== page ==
Audi A4 long-term test review: final report

A long-term test is always a great opportunity to really get to know a car…

Is a V6 diesel still a tower of strength in a compact exec or a thirsty anachronism? Eight months in one has proved illuminating

A long-term test is always a great opportunity to really get to know a car, but just as important with the Audi A4 I’ve been running for the past eight months, it was a chance to see if six-cylinder engines have a future in mainstream models.

It wasn’t so long ago that these engines accounted for a sizeable share of executive saloon sales, whereas today most have been swept from the road by a torrent of tax-friendly 2.0-litre four-pots. Our 3.0-litre V6 diesel A4, complete with its official combined fuel economy figure of 67.3mpg, seemed to have been engineered specifically to reverse this trend.

Putting things into perspective was the fact the car arrived immediately after we’d spent six months with the 2.0-litre diesel model that the majority of customers opt for.

Given that the 3.0-litre produces an extra 28bhp and develops its maximum torque lower in the rev range, it’s not exactly surprising that it feels more lively than the 2.0-litre. However, the 2.0 is still a strong performer, so it’s actually the superior refinement of the 3.0 that really sets it apart. You barely hear a whisper from it, even when accelerating hard, and almost no vibration reaches the cabin.

Don’t think that you pay heavily at the pumps for this smoothness and calm, either. We averaged 42.9mpg during our time with the 3.0-litre A4, compared with 44.8mpg for the 2.0-litre, and on long motorway runs, both would top 55mpg.

Add in the fact that you’ll have to find just £1720 more for the bigger engine if you’re buying privately – or £24 a month extra in company car tax – and it’s certainly the one that I’d choose.

Ride comfort is another A4 strength and experience of other examples has shown that this remains the case even on larger wheels and without the Adaptive Comfort suspension (a £900 option) fitted to our car.

What’s more, only the BMW
 3 Series has an infotainment system that’s as intuitive and easy to use on the move. And even that is second best if you specify the A4 with the optional Virtual Cockpit (£450), which replaces the traditional instruments with a screen that can be configured to show a range of information directly in front of you.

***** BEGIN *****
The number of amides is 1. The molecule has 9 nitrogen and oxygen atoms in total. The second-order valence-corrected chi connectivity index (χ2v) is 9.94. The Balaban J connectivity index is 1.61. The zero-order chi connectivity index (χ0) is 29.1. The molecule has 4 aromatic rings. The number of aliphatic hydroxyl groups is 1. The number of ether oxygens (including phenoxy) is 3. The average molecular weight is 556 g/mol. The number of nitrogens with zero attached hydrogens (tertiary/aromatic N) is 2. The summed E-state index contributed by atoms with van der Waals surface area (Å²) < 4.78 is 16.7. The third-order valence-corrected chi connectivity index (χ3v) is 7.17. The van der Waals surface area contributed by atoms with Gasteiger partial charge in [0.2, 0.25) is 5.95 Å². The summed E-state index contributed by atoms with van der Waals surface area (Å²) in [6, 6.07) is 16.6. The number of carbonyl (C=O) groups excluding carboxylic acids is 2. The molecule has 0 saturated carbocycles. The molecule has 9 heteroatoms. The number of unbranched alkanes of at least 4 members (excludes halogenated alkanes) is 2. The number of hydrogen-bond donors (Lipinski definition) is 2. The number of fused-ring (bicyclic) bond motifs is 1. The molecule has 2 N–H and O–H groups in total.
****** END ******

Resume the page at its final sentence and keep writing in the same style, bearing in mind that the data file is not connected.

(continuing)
The materials in the A4 also impress – it feels extremely plush from carpet level upwards – and the crisp on-screen graphics and beautifully damped switchgear contribute to the sense that no expense has been spared.

However, the build quality on our car wasn’t beyond reproach. After less than three months, its gearlever gaiter had come loose, revealing the mechanicals beneath. Although you could click it back into place, it quickly worked free again.

Of course, this was far from 
the end of the world and is the
 sort of thing that could easily be fixed at a first service. But it was a little disappointing, given Audi’s reputation for quality and the general robustness on display elsewhere.

Most of the time, I can get by 
with a two-seater, but at about the time the gearlever was first doing 
its striptease, practicality suddenly became a concern because my in-laws decided to fly in from Japan for the Goodwood Revival. Fortunately, Audi has built one of the bigger compact execs, so they had plenty of room in the back to stretch out.

The only issue was that the boot wasn’t quite wide enough for their kimono bag, but we were able to run it down the spine of the car, thanks to the 40/20/40 split rear seats – a feature Audi fits as standard when most rivals charge extra.

The car’s next big test came with the arrival of winter. I’ve never
been a huge fan of four-wheel drive in anything other than big SUVs, preferring the extra fun that comes with rear-wheel drive or the lower running costs of front-wheel drive. But 215bhp is quite a lot to send to the front end of any car without a clever differential to help it transfer its power to the road.

Sure enough, it did become quite easy to spin the wheels when pulling away, but the period during which this was a problem was so short that I’d still argue quattro is something you can do without unless you live in a place where it often snows.

What I would change about our car’s spec if I could is the dual-clutch S tronic gearbox. This might shift smoothly at higher speeds, but it can be a bit jerky and hesitant in town, which is a real pain at busy junctions. Either a manual or a conventional auto ‘box would be preferable, but neither is available.

Returning to the original question, I’d have to say that Audi has shown six-cylinder engines definitely deserve a mainstream future, but the continued sales dominance of four- pots – even in the A4 – mean that it’s unlikely we’ll see rival premium brands rushing to introduce their own super-frugal (and smooth) sixes.

Even without such engines, 
the 3 Series, Jaguar XE and Alfa Romeo Giulia are all better choices if you value sharp handling and
an entertaining drive. However, if comfort, refinement and a first-rate infotainment system are your top priorities, I’d argue that this A4 is the best car of its kind.


Comfort and Sound Pack £1500, Technology Pack £1450, leather and Alcantara upholstery £1150, Adaptive Comfort suspension £900, Tango Red paint £645, Audi Virtual Cockpit £450, Parking System Plus £395, 17in Parallel Spoke alloy wheels £260


Claimed economy 67.3mpg (combined) Fuel tank
 54 litres
 Test average
 42.9mpg Test best 
55.4mpg Test worst 36.3mpg Real-world range 509 miles


0-62mph 6.6sec Top speed 
 2967cc, V6, …read more

Source:: Autocar